Occasional thoughts of an Anglican Episcopal priest

Strong and Courageous – From the Daily Office – June 2, 2014

From the Book of Joshua:

I hereby command you: Be strong and courageous; do not be frightened or dismayed, for the Lord your God is with you wherever you go.

(From the Daily Office Lectionary – Joshua 1:9 (NRSV) – June 2, 2014)

Suffragettes MarchingThese are among the words spoken by Yahweh to Joshua son of Nun, the assistant to Moses, as he is commissioned to succeed Moses as leader of the Hebrews and lead them into Canaan.

It occurred to me as I thought about them that they can mean very different things depending on the audience to whom they are spoken, or at least they can seem to. It also occurred to me that although there are similar admonitions given to various people throughout Scripture, none of those people are women. There are women who are lauded for their strength and courage, Deborah the judge and Yael who killed the general Sisera, for example, but they are exceptions to the rule (the Scriptural rule seeming to be that women are to be meek and compliant). But I can think of no instance in which a woman is directly instructed to be “strong and courageous” (or anything similar).

I suppose my thoughts run in that channel this morning because of something I heard during an NPR discussion of the recent mass killing in Isla Vista, California, the motivations of the killer, and the public conversation in the aftermath. Two news analysts were talking about the Twitter hashtag #yesallwomen and one of them quoted novelist Margaret Atwood, “Men’s greatest fear is that women will laugh at them, while women’s greatest fear is that men will kill them.” I’d not heard that comment before, but a look at that Twitter hashtag feed made me appreciate the truth that underlies it.

Reading the various Tweets from women under that hashtag is a real eye-opener! Here are a few (edited to remove Twitter identifiers and vulgarities):

Because I thought I was safe walking 2 blocks home in my town ’til rape reports started piling up last year. I wasn’t safe; I was lucky.

Because this is “humor”: Never trust anything that can bleed for seven days straight and doesn’t die.

Because I was recently told by a man that I was “forcing him to have impure thoughts” by the way I was dressed.

Because I’m made out to be a slut for being a single mother.

Because when I’m walking home at night, instead of self-reflection or self-improvement I think about self-defense.

Because when I walk through a parking lot and get catcalled I’m told to ignore it rather than standup for myself.

Because when my intellect stuns someone, attacking my weight is an obvious second choice.

Because when women share stories of being scared or hurt, some people say “Yeah? Prove it.”

Because when you hit on me, my curves are sexy, and when I reject you, I’m a fat bitch you’d only ____ with a paper bag on.

Because I was advised by a male supervisor to flirt with men to get them to sign a petition.

Because when a guy posts a post-workout pic he’s “confident” but when a girl does the same thing she’s “attention-seeking”.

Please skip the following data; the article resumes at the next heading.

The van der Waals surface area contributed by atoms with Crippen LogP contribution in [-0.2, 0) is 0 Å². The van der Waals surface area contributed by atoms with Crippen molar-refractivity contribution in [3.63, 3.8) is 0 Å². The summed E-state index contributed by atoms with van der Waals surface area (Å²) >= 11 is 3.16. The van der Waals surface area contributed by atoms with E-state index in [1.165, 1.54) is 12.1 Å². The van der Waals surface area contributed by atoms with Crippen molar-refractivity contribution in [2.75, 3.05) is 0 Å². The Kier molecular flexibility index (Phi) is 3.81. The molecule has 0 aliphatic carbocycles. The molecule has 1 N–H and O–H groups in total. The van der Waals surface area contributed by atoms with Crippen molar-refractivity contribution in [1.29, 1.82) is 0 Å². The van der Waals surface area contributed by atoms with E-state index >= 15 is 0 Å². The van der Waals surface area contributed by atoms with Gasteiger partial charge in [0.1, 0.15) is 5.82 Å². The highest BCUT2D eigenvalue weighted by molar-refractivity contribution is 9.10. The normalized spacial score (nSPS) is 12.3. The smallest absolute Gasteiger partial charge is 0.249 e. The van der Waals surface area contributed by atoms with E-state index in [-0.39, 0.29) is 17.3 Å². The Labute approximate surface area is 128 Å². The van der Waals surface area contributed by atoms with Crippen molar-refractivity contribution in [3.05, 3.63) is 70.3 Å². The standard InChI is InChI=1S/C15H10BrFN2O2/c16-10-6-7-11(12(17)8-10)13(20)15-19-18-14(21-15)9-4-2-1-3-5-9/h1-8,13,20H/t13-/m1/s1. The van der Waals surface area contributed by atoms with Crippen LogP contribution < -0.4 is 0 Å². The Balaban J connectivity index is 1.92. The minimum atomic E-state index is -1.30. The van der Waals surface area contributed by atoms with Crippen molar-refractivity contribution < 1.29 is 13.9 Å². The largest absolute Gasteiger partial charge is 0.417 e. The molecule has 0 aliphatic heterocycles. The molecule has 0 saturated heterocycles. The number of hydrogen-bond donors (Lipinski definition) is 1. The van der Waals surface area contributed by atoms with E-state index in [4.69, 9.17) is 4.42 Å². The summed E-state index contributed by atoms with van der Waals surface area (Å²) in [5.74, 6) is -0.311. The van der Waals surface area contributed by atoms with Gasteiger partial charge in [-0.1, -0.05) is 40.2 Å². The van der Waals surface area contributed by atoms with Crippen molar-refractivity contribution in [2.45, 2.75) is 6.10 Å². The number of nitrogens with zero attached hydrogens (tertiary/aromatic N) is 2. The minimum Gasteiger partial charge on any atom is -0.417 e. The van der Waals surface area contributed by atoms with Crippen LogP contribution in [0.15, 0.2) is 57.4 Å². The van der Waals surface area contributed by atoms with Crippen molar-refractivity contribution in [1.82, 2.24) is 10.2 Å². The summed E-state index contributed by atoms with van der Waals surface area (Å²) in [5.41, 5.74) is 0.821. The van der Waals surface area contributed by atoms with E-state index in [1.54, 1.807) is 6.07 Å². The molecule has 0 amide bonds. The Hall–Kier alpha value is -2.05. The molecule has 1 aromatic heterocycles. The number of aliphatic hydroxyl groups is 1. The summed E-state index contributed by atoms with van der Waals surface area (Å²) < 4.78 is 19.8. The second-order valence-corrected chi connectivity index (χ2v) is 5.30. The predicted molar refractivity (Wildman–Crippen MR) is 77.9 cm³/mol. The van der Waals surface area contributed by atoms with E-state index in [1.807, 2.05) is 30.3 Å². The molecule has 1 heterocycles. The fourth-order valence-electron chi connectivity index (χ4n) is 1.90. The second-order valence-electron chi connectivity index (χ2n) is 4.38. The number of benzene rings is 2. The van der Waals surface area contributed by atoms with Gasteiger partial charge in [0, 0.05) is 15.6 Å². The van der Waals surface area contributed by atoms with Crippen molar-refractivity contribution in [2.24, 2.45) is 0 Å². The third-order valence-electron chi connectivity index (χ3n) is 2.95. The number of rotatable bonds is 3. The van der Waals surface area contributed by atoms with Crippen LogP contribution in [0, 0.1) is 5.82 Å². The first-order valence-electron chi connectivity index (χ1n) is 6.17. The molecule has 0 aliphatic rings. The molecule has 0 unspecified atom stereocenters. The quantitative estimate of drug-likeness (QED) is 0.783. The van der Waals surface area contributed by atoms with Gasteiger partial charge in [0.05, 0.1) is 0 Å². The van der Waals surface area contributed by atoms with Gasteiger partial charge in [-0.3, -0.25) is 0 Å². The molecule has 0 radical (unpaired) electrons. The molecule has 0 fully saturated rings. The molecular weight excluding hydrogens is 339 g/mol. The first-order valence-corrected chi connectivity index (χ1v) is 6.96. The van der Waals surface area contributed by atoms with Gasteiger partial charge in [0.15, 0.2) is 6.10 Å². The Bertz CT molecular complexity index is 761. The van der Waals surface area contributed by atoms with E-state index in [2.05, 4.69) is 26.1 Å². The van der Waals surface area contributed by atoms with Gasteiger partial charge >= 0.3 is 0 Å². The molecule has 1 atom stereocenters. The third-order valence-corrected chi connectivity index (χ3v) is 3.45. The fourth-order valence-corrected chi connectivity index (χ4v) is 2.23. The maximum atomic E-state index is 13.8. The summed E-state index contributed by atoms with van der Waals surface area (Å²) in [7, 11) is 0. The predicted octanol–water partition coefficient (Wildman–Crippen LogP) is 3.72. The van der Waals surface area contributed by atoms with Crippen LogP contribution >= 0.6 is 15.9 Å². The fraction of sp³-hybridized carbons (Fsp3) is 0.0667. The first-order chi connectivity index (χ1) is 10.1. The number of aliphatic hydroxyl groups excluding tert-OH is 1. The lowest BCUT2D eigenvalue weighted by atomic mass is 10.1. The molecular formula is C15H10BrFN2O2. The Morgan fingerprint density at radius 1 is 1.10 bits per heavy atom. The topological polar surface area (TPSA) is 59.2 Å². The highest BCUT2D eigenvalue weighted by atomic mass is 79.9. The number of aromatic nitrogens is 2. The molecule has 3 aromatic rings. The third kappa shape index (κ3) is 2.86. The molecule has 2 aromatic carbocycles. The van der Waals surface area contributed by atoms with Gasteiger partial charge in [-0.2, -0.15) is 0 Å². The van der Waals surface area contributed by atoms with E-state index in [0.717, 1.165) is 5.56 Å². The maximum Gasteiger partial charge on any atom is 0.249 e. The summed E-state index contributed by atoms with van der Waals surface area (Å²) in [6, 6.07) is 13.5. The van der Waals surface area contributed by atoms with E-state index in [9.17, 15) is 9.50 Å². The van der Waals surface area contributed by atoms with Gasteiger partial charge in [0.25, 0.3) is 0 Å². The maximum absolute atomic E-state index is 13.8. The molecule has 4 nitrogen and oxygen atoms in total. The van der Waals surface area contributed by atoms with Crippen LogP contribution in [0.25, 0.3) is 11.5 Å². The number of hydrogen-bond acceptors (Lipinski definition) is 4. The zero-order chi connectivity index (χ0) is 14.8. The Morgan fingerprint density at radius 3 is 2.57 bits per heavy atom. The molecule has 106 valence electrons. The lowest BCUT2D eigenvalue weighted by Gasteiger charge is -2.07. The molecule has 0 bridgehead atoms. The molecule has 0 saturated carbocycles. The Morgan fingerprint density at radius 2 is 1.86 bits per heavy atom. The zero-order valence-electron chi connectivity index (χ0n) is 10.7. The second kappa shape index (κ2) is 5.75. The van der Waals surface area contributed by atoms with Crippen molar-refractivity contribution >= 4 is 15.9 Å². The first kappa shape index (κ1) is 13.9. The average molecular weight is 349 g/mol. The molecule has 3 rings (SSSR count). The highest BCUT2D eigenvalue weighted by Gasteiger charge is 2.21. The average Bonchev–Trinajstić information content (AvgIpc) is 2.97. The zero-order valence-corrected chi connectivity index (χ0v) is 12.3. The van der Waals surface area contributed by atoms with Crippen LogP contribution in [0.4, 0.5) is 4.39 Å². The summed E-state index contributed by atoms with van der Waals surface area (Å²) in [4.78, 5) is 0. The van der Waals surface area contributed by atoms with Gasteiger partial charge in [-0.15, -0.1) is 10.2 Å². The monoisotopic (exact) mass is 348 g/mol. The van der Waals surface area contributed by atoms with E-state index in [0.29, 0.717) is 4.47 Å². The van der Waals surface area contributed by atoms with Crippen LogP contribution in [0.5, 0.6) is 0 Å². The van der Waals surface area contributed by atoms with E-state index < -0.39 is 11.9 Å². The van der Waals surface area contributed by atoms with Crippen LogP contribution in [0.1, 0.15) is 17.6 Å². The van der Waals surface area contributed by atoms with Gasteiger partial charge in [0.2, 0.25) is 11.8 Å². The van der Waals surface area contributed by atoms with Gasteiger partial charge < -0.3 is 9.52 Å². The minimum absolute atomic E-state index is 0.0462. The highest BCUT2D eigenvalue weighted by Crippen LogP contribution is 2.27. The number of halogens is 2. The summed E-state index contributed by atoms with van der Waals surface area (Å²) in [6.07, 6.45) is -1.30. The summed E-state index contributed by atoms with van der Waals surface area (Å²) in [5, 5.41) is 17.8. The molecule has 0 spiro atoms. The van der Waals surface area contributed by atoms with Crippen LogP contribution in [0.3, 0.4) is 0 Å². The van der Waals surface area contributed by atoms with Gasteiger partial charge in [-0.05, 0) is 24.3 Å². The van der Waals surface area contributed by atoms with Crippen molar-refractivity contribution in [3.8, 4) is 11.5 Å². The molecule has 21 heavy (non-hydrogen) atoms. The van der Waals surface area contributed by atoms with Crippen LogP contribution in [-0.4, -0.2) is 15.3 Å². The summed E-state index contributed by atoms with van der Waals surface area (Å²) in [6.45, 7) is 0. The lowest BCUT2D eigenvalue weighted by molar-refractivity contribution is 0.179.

The other eye-openers on that hashtag thread were the Tweets by men. I simply can’t repeat many of them here! To call them misogynistic would be an understatement; to call them vile would be closer to the truth.

As the child of a single mother and the parent of a single woman living on her own, I thought I appreciated the difficulties of women in our society. I was wrong. I didn’t and I probably still don’t, but what I took away from reading through those Tweets is a more visceral (if still partial) understanding of patriarchy. Those Tweets flesh-out and give substance to what, for most men (I think), can be nothing more than an intellectual concept. I suggest my brethren do as I have done and spend some time reading through those Tweets. You’ll be amazed by the comments of the women and appalled by those of the men. You’ll have to be strong and courageous to read them, but in the end you’ll be better for having done so.

So God told Joshua, “Be strong and courageous,” but I can think of no instance when God gave similar instruction to a woman. It occurs to me that perhaps the reason those words aren’t spoken to women in the Scriptures is that they don’t need to be. Women don’t need to be told to be strong and courageous; they already are. Women growing up and living in patriarchy simply have to be.

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Father Funston is the rector of St. Paul’s Episcopal Church, Medina, Ohio.

3 Comments

  1. Patricia Gensemer

    Well thought out and well written. You get it. These two statements are both true: yes all women, and not all men.

  2. eric

    Thank you, Patricia!

  3. Deborah Cotterman

    I appreciate that you recognize that women must be courageous merely to face our daily lives. I think we are so used to living this way that we often may not recognize our own strength and courage. Thanks for this post!

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